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Designing medical devices with real-time kernel

Posted: 28 Sep 2011 ?? ?Print Version ?Bookmark and Share

Keywords:medical device? real-time kernel? interrupt service routines?

An example kernel-based ISR is shown in figure 4. The line in the ISR reading "Signal USB task" would correspond to a kernel function call in an actual application. This call could be used to notify the task of an available USB packet and to enable the task to run. Based on the call, the kernel could conclude the ISR by switching to the signaled USB task, instead of returning to the task that was originally interrupted.

The ability to signal tasks from ISRs is important, because it allows developers to keep ISRs brief without sacrificing performance. In a foreground/background system, code that has been moved from the foreground to the background must wait its turn to execute, just like everything else in the background. {pagination007D

In a kernel-based application, however, signaling can be used to write tasks that promptly respond to events, such as the reception of a USB packet. There are multiple data structures through which a kernel can implement signaling, but the most common is probably the semaphore. Essentially, a semaphore is a counter that tracks the occurrence of events: a zero value corresponds to no activity, while a non-zero value means that events have taken place. This data structure is managed not by application code but by the kernel and is tied to the kernel's scheduling mechanisms. If a task calls a kernel function to wait on a particular semaphore and that semaphore's counter has a zero value (meaning that the event associated with the semaphore has not yet occurred), then the kernel begins running other tasks.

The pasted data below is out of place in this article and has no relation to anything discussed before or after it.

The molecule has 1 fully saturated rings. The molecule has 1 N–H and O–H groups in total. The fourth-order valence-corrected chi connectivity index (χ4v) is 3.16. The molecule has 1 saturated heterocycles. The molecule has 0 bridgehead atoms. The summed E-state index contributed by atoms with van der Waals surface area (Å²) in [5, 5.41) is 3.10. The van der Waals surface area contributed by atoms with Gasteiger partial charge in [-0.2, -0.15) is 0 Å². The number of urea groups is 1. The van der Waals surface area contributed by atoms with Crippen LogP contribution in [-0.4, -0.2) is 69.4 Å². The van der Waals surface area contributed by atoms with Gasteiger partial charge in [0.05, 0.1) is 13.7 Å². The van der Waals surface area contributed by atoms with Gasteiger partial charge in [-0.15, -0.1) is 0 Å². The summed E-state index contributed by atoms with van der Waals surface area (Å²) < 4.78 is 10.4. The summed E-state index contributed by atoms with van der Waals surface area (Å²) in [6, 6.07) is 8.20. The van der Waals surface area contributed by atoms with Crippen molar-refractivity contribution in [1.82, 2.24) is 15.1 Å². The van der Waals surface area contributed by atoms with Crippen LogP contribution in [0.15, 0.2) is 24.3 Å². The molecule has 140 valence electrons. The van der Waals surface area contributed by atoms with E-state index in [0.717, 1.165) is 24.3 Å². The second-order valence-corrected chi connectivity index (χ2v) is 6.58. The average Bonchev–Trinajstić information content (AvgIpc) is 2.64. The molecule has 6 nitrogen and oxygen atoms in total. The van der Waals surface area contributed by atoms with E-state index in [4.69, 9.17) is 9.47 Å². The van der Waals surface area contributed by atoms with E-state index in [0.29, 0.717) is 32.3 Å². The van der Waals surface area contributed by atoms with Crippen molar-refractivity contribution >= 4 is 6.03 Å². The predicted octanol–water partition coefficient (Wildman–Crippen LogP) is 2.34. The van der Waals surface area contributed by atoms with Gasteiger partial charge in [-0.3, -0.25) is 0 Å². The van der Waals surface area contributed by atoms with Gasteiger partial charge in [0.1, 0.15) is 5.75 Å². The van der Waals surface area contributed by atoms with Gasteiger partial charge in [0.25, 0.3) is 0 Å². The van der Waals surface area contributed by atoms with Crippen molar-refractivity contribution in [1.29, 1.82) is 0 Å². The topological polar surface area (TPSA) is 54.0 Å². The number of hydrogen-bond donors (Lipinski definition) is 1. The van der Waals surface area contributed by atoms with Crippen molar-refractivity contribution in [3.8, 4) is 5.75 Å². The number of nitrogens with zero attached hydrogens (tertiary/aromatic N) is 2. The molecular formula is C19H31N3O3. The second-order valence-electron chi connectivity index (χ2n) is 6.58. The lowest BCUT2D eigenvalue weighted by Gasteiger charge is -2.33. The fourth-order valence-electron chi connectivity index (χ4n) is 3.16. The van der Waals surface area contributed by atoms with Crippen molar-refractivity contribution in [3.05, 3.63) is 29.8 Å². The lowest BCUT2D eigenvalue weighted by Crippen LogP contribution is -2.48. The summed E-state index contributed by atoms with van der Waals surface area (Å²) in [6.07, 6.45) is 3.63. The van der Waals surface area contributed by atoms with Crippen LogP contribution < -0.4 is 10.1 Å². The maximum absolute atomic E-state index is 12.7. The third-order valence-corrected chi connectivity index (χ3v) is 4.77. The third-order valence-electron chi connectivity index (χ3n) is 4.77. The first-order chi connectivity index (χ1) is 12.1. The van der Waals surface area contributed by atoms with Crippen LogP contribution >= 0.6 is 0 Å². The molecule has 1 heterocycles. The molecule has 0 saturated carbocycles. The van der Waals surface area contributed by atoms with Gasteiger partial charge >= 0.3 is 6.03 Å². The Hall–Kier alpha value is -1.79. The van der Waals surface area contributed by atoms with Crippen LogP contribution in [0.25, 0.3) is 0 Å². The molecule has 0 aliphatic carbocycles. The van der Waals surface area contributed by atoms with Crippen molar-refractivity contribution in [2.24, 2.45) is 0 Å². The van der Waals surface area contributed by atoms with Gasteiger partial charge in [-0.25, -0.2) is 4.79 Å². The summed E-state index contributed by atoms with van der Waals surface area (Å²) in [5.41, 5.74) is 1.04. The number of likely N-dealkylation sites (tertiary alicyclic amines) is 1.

Figure 4: ISRs in a kernel-based application are capable of signaling tasks.?

Semaphores and other data structures used for signaling are part of a kernel's synchronization services.

The primary job of a kernel is to manage tasks, but most kernels also offer a variety of other services. In addition to synchronization, these services typically include inter-task communication (which often involves providing queues for message passing) and mutual exclusion. Together, the services allow developers to use a kernel to put together robust multitask applications.

Considerations
The various services common to real-time kernels are available to developers of practically any type of product. In determining if a kernel would meet their needs, though, developers in the medical field must weigh the benefits that these services could bring against risks that don't exist in every other industry. Perhaps the most obvious potential downside to kernel use in a medical product is the need for additional certification work. Typically, the software used in a medical device is required to undergo a certification process that involves extensive testing. The cost of this process is commensurate with code size; the addition of more code in the form of a kernel means more money must be spent on certification.